The mix of fundamental data from the US was not encouraging. The macro data pointed to continued falling house prices, a less robust increase in activity from the Chicago PMI, as well as less confident consumers. All 3 reports came in below expectations, and coincided with some negative headlines out of Europe in regards to the completion of Greek debt negotiations.

US Consumer Confidence Slides


Consumer confidence declined in January, as the Conference Board measure fell to 61.1 from December's 64.5. This was a big undershoot of expectations of a rise to 68.2. What that means is that consumers - despite an improving labor market situation - continue to be worried about economic prospects.

Those saying jobs are plentiful fell to 6.1 from 6.7, while the jobs hard to get index rose to 43.5 from 41.8. This could imply a further reduction in consumer spending as we saw in December when personal spending was flat.

Chicago PMI Softer Than Expected


The Chicago PMI Business Barometer index came in at 60.2 in January, weaker than market expectations of a rise to 63.0. As a leading indicator for the ISM Manufacturing PMI which is due to be released tomorrow, this could be a bad omen, though a level near 60 still shows modest expansion.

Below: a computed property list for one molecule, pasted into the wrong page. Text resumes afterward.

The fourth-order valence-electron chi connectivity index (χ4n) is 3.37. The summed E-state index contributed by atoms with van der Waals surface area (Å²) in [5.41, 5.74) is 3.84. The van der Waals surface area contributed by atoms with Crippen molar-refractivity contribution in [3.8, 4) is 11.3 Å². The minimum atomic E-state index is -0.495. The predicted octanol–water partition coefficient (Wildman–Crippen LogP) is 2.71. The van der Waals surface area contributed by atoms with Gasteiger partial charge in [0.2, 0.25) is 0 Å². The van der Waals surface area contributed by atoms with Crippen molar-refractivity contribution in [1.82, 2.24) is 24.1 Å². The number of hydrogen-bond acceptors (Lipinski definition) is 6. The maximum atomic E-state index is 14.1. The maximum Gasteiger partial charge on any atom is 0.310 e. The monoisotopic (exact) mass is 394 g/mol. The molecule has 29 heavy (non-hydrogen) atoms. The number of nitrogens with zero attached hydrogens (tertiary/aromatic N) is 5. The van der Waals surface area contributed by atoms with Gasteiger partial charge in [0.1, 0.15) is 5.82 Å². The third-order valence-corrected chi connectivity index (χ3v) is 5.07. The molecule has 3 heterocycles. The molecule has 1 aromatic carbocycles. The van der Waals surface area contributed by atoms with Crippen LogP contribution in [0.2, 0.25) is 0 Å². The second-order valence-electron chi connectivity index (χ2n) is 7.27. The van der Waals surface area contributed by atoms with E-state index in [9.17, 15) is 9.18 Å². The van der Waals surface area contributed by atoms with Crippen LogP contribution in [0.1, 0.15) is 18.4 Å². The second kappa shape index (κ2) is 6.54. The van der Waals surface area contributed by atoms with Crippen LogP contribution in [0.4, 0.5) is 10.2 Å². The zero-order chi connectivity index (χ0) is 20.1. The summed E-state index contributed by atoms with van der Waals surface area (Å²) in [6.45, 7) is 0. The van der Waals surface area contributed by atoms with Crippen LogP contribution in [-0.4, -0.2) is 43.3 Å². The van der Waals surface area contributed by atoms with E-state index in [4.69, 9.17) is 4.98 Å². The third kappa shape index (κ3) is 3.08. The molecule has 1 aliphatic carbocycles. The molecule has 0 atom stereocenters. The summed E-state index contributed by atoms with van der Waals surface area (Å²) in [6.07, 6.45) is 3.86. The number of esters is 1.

• The new orders index fell to 63.6 from 67.1.
  • Production fell to 63.8 from 64.9.
  • Employment was down to 54.7 from 59.2.

Housing Prices Fall Further in December


Housing prices in the US continue to decline, with the drop in prices accelerating in November. The 20-city S&P/Case-Shiller house price index was down 3.7% on the year, worse than expectations of a 3.3% decline. Falling housing prices continue to put pressure on the US housing market as it keeps many homeowners underwater on their mortgages, limits chance for mobility, and continues to weigh on the balance sheets of banks.

S&P Weakens Post News, But Holds Above 200-EMA


The news was enough to dent risk sentiment in the US morning, with the S&P500 futures index paring its overnight gains, though finding support at the 200-ema (thick gray line). The RSI was also in a slightly overbought position heading into the NY morning. A further correction here would imply that the downward move seen the previous 2-3 sessions may extend after the 61.8% retrace of the most recent downswing found resistance at today's highs near 1316.50.

The implication to the currency markets is that a pull back in risk appetite and move towards risk aversion can help the JPY and USD against higher yielding commodity currencies like the AUD, NZD, and CAD, though the EUR is coming under considerable pressure in today's NY session.

The news may help the JPY more as weaker economic data from will increase speculation over whether the FOMC will undertake further monetary easing in the form of more bond or mortgage-backed securites purchases.

Nick Nasad is the Chief Market Analyst at IBTrade and FXTimes - provider of Forex News, Analysis, Education, Videos, Charts, and other trading resources.

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